Multi Level Marketing (MLM) Explained
Multi-level marketing is abbreviated as MLM. It is also called network marketing, referral marketing, and pyramid selling. It has become a controversial marketing strategy for the sale of products and/or services. This is because the revenue of an MLM company is usually derived from a non-salaried workforce called participants, but also known as affiliates, distributors, down-lines, consultants, salespeople, promoters, independent contractors, business owners, etc. These individuals sell the company’s products and services, while the earnings are paid out through a multi-level, pyramid-shaped commission structure.
The multi-level aspect refers to each participant’s ability to recruit and train other representatives to start their own business, and then earn a commission on their reps’ sales. Income is earned on more than one level. It comes not only from the commissions you earn from your personal sales. You also receive a percentage of the sales commissions earned by other reps that you have recruited and that work down-line, or under you.
In this section, I review network marketing, and look at the features which are common to most MLMs. I look at how each MLM is promoted, and why they want you to join their organization – what’s in it for them. Most importantly, I try to show why it is difficult to make money with MLM and why the majority of participants don’t make much – or actually lose money.
Is MLM Legal?
There are misconceptions about MLM, primarily whether it is legal or not. There are MLM organizations that are in fact, legal. However, there are many MLMs that are not. To be legal, an organization needs to show three things:
- Income is earned from the sales of products or services
- The products or services must be of sufficient quality to provide value
- The focus must be on the sales or those products or services – not recruitment alone.
A program with no product – or an intangible benefit (like a seat at an imaginary dinner table) is a tell-tale sign of an illigal MLM. Also, a program that focuses on getting paid per new recruit, is a telltale sign of an illegal pyramid scheme.
The fact that an organization has a pyramid structure is not the issue. Don’t let the term pyramid confuse you. It’s not the shape of the organization that makes it illegal. In fact, most companies have a pyramid structure – a Top Boss, with Directors and VPs underneath at the next level, managers and supervisors below the VPs and so on. Typical organizations have a narrow structure at the top and each level becomes broader and broader with more workers and employees.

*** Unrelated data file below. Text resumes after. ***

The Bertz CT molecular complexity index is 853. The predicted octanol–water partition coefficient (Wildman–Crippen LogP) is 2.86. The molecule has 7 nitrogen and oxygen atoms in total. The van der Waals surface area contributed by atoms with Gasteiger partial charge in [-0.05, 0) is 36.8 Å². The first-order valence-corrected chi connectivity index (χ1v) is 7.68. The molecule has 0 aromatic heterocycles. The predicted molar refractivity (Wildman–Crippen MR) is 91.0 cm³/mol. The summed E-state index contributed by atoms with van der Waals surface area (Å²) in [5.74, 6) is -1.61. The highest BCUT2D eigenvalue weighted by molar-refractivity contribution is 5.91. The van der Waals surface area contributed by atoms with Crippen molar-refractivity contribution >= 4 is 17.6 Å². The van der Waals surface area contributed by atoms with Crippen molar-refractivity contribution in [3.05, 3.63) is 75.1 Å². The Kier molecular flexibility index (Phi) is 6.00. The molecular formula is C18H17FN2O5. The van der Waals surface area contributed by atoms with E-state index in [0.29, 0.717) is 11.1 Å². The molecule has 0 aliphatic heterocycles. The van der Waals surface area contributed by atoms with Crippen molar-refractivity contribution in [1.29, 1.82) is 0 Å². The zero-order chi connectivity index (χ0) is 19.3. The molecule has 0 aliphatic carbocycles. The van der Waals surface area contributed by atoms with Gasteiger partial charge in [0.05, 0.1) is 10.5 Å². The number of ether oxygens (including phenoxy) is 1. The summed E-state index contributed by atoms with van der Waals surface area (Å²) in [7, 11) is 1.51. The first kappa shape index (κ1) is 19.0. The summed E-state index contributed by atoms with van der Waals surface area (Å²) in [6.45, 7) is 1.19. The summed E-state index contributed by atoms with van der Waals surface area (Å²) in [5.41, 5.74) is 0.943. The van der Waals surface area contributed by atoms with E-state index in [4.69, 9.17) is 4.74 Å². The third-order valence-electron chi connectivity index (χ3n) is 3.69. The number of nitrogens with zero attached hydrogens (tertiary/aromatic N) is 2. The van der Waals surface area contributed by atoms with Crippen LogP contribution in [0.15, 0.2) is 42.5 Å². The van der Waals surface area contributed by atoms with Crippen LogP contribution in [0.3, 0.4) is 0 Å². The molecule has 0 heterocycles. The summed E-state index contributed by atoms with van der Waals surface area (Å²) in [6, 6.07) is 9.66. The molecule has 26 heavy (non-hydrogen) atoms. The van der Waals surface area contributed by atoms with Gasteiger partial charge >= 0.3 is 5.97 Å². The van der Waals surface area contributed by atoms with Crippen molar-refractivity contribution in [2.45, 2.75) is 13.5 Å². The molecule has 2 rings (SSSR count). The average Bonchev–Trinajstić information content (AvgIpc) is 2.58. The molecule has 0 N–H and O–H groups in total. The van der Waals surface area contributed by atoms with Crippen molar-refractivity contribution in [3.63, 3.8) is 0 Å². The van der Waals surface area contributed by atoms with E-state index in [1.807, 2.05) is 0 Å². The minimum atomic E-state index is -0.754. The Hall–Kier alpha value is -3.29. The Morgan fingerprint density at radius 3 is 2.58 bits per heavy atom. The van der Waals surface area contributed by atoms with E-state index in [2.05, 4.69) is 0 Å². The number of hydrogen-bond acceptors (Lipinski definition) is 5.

What makes a pyramid scheme illegal is the lack of a quality product, and/or income is earned primarily by recruitment, and not as commissions from legitimate sales.
According to the US Federal Trade Commission: “If the money you make is based on your sales to the public, it may turn out to be a legitimate multilevel marketing plan. If the money you make is based on the number of people you recruit and your sales to them, it’s not. It’s a pyramid scheme. Pyramid schemes are illegal, and the vast majority of participants lose money.”
How MLM Scams Work
MLM scams tend to share a few common traits and aggressive recruitment strategies. This is how they usually work. First, you sign up and pay the buy-in fee to get your startup kit. Then you plug the social media feeds of everyone you know to tell them about your new business. Next, you ask your friends and family to join you on your path to financial freedom. Soon, you end up hosting a series of fake dinners or “coffee meet-ups” where your sole objective is to meet one-to-one and give your sales pitch. The meet-up is nothing more than a demo and a sales talk in which you pressure your friends into buying things they do not want or need.
Then, once they surrender, you try to win them over to join your sales team – or whatever term your specific MLM uses. With most MLMs, it’s not about selling their products. It’s mostly about recruiting more people for your team so they can go out and do the same things you just did. The real winners at most MLMs are the people who founded the company and the very first ones who were recruited by them. That’s the top of the pyramid and the source of all success stories you will likely hear about within that particular organization.
Those most vulnerable to a recruitment focused pyramid scheme, tend to be people in smaller towns and rural areas. Market saturation prevents the growth in a small town, because once everyone you know starts selling, nobody can make more money. Your recruiting efforts basically create your own competition and choke the recruitment chain.
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